The Company paid no dividend during the first two and a half years referred to in the table, applying all their gross profits to the reduction of capital.
During the half-year ending 30th June 1895, the Company paid a dividend at the rate of three per cent upon their Ordinary Stock, and six per cent upon their Preference Stock, and during the other halfyears referred to have paid a dividend upon Ordinary stock of 4 per cent per annum, and upon the Preference Stock six per cent per annum, and in addition, during each half-year have carried considerable sums to depreciation in reduction of capital, the result of their depreciation being that the Debentures, which stood at £20,000 in 1889 have been reduced to £6,650.
It seems to the Sub-Committee that the undertaking might be considered as capable of earning, under existing conditions, an average minimum profit of at least £5,000 per annum.
The Sub-Committee have ascertained from the Directors that the lowest price, at which they could recommend their shareholders to sell the undertaking, is £85,610 0s 0d. made up as follows:
|6,000 Ordinary Shares at £9 per share||£54,000 0 0|
|2,100 Preference Shares at £11 per share||£23,210 0 0|
|Debentures||£ 6,650 0 0|
|Directors' salary- five years|| £ 1,750 0 0|
|£85,610 0 0|
The services of tne Tramway Directors to be retained by the Corporation so far as they require them, for a term of five years.
The period within which in all probability the Corporation would be required to repay the amount of money, say £87,000 (which sum ought to include law costs, stamp duty, and the costs of promoting the necessary Bill in Parliament next year), will probably be 25 years, and the annual charge for interest and Sinking Fund on that amount is approximately estimated at £4,857, after which it is expected that the increased revenue which will be produced by adopting the Preston New Road and Witton sections for electric traction will be approximately £1,400 per annum, based on a 15 minutes service on these routes. That service would however in the opinion of the Sub-Committee, be increased to a ten minute service which it may be aseumed would produce a still further increased revenue.
Comparing the estimated revenue with the before-mentioned annual interest and Sinking Fund payments, the Sub-Committee consider that a sufficient margin will remain for depreciation, and they consider that the result ought to be that at the end of the period of 25 years the Corporation will have the management of the undertaking and will be in possession of annual profits amounting to at least £5,000 or £6,000, which can be applied in reduction of rates, and that in the meantime the undertaking will have been little, if any, charge on the ratepayers during that period.
The Sub-Committee, after having had two meetings, and giving the matter very careful consideration, consider that the terms are such as the General Purposes Committee would he justified in accepting. - Dated 19th July 1897. FRED BAYNES Chairman.
Promotion of Bill
Resolved - That in the event of a purchase of the undertaking of the Blackburn Corporation Tramways Company Ltd., being effected the Parliamentary Committee be instructed to take all necessary steps to apply to Parliament for private Bill next session conferring upon the Corporation powers to work tramways and all other necessary powers.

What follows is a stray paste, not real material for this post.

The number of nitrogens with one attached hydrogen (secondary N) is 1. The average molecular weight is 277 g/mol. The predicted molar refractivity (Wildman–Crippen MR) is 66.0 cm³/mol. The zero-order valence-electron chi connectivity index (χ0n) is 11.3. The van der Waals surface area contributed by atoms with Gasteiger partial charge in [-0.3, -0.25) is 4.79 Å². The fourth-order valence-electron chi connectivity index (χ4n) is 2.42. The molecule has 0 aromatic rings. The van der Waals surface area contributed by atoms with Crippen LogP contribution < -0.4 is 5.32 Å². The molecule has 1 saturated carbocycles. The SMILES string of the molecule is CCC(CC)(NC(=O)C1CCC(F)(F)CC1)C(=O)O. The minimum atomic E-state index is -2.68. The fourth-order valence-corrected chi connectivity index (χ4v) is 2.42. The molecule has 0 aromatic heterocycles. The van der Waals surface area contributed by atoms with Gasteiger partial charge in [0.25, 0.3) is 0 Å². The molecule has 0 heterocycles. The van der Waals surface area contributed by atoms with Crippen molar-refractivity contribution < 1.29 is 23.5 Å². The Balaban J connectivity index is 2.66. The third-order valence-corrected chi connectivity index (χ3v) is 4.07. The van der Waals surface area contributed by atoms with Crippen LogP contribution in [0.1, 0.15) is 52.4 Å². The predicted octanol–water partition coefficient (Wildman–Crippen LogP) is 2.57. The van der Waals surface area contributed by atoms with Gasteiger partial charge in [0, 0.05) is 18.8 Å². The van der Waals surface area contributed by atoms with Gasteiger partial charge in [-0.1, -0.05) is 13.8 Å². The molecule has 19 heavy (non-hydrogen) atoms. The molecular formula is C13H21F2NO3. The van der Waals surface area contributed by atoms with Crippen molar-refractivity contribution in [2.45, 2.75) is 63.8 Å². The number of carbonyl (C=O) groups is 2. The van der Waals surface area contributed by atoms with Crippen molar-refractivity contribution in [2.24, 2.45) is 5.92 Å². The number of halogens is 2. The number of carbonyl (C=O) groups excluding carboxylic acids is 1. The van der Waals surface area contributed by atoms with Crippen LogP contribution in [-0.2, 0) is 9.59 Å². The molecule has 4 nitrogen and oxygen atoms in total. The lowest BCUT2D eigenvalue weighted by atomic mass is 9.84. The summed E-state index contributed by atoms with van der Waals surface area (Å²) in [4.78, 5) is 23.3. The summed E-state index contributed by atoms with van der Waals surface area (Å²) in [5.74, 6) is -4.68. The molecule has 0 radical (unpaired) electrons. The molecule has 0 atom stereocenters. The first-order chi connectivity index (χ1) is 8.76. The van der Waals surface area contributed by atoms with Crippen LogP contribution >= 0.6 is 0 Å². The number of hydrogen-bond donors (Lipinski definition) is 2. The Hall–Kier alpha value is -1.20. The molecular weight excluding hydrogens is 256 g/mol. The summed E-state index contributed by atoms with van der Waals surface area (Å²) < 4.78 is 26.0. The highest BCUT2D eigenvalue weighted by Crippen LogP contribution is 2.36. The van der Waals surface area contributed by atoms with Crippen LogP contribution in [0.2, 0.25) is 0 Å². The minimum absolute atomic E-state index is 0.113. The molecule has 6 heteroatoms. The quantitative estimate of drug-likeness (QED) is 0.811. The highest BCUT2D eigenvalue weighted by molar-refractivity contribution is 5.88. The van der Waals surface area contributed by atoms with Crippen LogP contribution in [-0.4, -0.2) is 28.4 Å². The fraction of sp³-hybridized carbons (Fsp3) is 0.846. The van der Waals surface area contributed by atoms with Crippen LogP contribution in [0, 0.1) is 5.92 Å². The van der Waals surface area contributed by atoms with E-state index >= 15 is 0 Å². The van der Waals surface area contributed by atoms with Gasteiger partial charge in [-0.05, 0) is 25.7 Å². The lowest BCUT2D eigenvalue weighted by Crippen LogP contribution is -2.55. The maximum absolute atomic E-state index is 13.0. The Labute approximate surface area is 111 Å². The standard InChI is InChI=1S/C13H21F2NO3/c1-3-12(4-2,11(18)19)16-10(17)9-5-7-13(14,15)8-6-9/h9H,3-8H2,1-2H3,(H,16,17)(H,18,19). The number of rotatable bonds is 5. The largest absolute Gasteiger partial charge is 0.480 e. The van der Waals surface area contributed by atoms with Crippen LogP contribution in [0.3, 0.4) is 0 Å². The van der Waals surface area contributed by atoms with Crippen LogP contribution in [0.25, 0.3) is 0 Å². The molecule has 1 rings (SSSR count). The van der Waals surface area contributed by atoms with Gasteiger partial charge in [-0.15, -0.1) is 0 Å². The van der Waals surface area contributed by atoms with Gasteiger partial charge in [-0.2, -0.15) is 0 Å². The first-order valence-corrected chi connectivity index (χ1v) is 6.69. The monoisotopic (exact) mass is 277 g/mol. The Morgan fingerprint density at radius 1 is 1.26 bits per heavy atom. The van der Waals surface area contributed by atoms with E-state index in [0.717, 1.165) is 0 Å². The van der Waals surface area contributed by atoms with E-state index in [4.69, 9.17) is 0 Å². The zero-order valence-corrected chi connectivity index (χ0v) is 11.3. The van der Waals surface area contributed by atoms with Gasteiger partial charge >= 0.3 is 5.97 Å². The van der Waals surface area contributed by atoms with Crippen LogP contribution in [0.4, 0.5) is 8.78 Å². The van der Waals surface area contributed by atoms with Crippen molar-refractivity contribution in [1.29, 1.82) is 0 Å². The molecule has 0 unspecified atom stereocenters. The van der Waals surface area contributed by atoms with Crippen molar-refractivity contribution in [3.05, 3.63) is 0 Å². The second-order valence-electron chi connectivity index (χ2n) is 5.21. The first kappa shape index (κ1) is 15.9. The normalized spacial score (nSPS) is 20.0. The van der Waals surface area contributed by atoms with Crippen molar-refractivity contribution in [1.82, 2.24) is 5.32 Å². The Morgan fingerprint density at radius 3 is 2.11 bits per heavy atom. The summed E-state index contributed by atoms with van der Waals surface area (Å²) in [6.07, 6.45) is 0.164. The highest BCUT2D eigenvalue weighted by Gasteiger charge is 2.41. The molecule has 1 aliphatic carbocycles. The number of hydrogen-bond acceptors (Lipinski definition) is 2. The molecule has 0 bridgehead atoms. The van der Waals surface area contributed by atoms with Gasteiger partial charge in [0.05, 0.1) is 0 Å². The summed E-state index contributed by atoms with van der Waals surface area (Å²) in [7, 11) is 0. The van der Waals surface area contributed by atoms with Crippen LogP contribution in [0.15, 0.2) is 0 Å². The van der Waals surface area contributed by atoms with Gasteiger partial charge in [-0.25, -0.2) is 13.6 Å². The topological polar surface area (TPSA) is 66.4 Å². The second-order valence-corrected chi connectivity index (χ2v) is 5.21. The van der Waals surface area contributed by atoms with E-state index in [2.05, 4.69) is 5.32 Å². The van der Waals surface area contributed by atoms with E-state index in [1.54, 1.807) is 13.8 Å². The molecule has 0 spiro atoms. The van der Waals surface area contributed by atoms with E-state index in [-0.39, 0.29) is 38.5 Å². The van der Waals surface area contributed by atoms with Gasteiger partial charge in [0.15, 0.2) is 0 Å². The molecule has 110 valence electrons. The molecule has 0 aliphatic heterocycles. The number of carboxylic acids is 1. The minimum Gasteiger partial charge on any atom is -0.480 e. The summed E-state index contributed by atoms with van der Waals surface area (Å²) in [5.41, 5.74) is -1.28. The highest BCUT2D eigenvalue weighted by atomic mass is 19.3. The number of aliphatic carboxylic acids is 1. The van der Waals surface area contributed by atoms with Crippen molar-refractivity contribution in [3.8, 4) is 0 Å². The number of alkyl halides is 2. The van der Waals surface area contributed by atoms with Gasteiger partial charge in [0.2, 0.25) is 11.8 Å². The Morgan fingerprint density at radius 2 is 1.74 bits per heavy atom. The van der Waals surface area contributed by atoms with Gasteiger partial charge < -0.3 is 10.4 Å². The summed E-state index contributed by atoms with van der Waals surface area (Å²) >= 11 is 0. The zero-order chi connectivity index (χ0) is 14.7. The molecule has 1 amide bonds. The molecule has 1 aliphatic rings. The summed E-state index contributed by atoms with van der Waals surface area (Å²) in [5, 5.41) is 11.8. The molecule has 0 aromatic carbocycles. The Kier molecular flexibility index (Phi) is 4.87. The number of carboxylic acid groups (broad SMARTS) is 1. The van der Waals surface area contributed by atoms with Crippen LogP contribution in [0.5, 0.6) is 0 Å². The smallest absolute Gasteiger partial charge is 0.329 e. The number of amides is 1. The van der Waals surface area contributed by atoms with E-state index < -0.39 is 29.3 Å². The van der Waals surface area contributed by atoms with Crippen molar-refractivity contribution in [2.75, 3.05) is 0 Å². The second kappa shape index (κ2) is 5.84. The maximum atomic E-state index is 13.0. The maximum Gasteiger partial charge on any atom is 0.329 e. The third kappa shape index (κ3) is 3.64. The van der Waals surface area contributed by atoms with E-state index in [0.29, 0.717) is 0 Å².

Report on Tramways
Resolved - That it be referred to the Committee to consider and report to the General Purposes Special Sub-Committee of the desirability or otherwise of extending the present tramway routes so that if necessary the Corporation could apply to Parliament for further powers in that direction by the same Bill.
Agreement of purchase
Resolved - That the Mayor be and he is hereby authorised to seal the necessary agreements containing the terms of purchase.
Table 1 Blackburn Corporation Tramways traffic returns 1900-1949
|yr ended 31st March||passengers carried (millions)||total mileage (thousands)|
|1940-46||no figures available|
|1949 (up to 31st Aug)||8.229||512.2|
APPENDIX E - BIBLIOGRAPHY
Acts of Parliament and Parliamentary Bills
Archive material held in Blackburn Library
Council Reports and Minutes
Publications and articles
|C.Klapper||The Golden Age of Tramways||R.K.P||1962|
|J . P. McKay||Tramways and Trolleys||Princeton UP||1976|
|R.Catlow & T.Collinge||Over the Setts||Countryside||1978|
|J.Joyce||The British Tramway Scene||LRTL||1961|
|F.E.Wilson||The British Trams||P.Marshall||1961|
|H.E.Casserly||Preserved Locomotives||Ian Allen||1968|
|R.P.Fergusson||The First in the Kingdom||DTG||1981|
|G.Holden & S.C. Reilly||Tramcars, Tramways and Trackless trams||Prescott Pickup||c1979|
|R.W. Rush||British Electric Tramcar 1885-1950||PPC||1976|
|W. G. Hyde & F.K.Pearson||(s souvenir of Preston Guild )|
|Blackburn CBC||Farewell to Blackburn's Trams||Blackburn CB||1949|
|R.W.Rush||Tramways of Accrington||LRTL||1961|
|W.H. Bett & J.B. McCallum||Great British Tramway Networks||LRTL||1957|
|Some Particulars of the Municipal and Sanitary works of Blackburn||Blackburn CB||1885|
|E. K. Blackburn||In and out the windows (changes in working class life 1902-1977)||F.H. Brown||1981|
|G.C.Miller||Blackburn: the evolution of a cotton town||Blackburn CB||1951|
|H.A.Whitcombe||History of the Steam Tram||Oakwood||1961|
|E.R.Oakley||Blackburn Corporation Tramways||NGT Spring||1976|
|J.H. Price||Museum News||Modern Twy.||1983|
|I.Yeardley||Meeting Blackburn's Trams||Modern Twy.||1966|
Newspapers and Periodicals